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It’s no surprise that the effects of climate change are hitting national parks—more frequent flooding, receding glaciers, and slight temperature changes that effect plants and animals. Frustrated rangers are discovering that along with mammoth SUV’s and puffing smoke stacks, they too are to blame for their own troubles.
Just how much greenhouse gases are national parks spewing into the air? The three Washington parks of Mt. Rainier, North Cascades, and Olympic are estimated to have a combined carbon footprint of 30,820 metric tons of carbon monoxide. Not only does that sound like a lot, it is a lot—a year’s worth of emissions from 2,667 houses.
Although the idea of an environmentally unhealthy Park Service may seem ironic, it actually makes a great deal of sense. More than 5 million visitors drive to the three parks and leave behind mountains of plastic bottles and wrappers. Rangers that drive across the combined 1.85 million acres are behind the wheels of huge, heavy-duty pickup trucks. Warming and lighting bathrooms and visitor centers consumes thousands of dollars worth of energy each year.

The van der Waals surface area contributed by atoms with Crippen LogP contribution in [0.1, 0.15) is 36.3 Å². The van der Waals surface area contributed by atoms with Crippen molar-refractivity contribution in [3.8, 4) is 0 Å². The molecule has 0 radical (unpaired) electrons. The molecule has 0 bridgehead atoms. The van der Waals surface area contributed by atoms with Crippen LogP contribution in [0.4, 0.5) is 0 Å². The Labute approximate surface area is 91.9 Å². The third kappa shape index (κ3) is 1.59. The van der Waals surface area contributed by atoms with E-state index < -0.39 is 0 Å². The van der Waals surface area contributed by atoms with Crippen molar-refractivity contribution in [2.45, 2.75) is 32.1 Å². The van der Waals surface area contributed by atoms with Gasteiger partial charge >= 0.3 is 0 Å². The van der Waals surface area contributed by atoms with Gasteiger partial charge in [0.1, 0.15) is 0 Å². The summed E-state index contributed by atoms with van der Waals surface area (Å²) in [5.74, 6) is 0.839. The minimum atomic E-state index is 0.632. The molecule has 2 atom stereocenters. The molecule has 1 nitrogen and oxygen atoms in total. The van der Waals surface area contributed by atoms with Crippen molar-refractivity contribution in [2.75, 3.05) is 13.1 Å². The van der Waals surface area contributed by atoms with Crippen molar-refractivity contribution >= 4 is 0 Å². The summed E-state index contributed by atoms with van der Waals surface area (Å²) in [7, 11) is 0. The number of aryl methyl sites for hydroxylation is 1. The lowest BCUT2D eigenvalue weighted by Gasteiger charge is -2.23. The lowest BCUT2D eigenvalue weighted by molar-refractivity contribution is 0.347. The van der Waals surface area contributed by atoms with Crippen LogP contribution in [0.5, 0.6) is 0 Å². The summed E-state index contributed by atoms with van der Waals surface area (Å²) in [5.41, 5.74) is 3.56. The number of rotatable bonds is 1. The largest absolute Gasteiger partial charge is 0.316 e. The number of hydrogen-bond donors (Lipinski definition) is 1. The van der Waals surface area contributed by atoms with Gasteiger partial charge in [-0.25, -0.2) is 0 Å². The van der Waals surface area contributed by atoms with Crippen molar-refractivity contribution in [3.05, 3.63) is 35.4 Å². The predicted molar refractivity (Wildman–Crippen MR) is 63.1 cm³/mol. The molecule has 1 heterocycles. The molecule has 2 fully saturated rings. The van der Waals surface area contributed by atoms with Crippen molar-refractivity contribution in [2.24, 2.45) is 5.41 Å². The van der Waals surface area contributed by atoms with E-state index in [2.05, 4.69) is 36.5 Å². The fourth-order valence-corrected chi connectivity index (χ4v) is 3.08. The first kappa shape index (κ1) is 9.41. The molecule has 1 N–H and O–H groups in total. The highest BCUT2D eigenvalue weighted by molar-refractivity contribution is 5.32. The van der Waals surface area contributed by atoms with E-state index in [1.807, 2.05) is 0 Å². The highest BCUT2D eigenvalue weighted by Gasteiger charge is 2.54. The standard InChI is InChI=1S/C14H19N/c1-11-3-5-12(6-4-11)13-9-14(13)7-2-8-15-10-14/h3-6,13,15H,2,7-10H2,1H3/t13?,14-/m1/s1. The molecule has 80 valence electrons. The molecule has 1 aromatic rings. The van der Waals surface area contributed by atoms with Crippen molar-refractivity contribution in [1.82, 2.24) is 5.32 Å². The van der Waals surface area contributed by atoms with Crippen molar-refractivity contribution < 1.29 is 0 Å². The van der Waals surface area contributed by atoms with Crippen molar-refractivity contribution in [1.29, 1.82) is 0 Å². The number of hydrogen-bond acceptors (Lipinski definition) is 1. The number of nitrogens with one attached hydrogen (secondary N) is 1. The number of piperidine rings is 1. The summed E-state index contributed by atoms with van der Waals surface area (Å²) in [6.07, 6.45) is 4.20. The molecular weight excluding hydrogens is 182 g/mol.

So what’s an outdoor service to do when they find out they’re contributing to the destruction of the lands it’s their duty to protect? The Park Service has accelerated the greening process with a goal to become completely carbon-neutral in the western region by 2016, just in time for their 100th anniversary.
It’s a lofty goal to be sure, but they’ve already started reducing their footprint by employing solar and wind energy in park bathrooms and using smaller trucks with detachable trailers. They have a long way to go, but it’s a good start.
Other national parks are dealing with similar problems, such as the haze over Big Bend. Have you noticed climate change or human impacts effecting your local national park? Vent in the comments section below.
National parks seek to reduce carbon footprint of workers, visitors (Miami Herald)
Image credit: wetwebwork (via Flickr)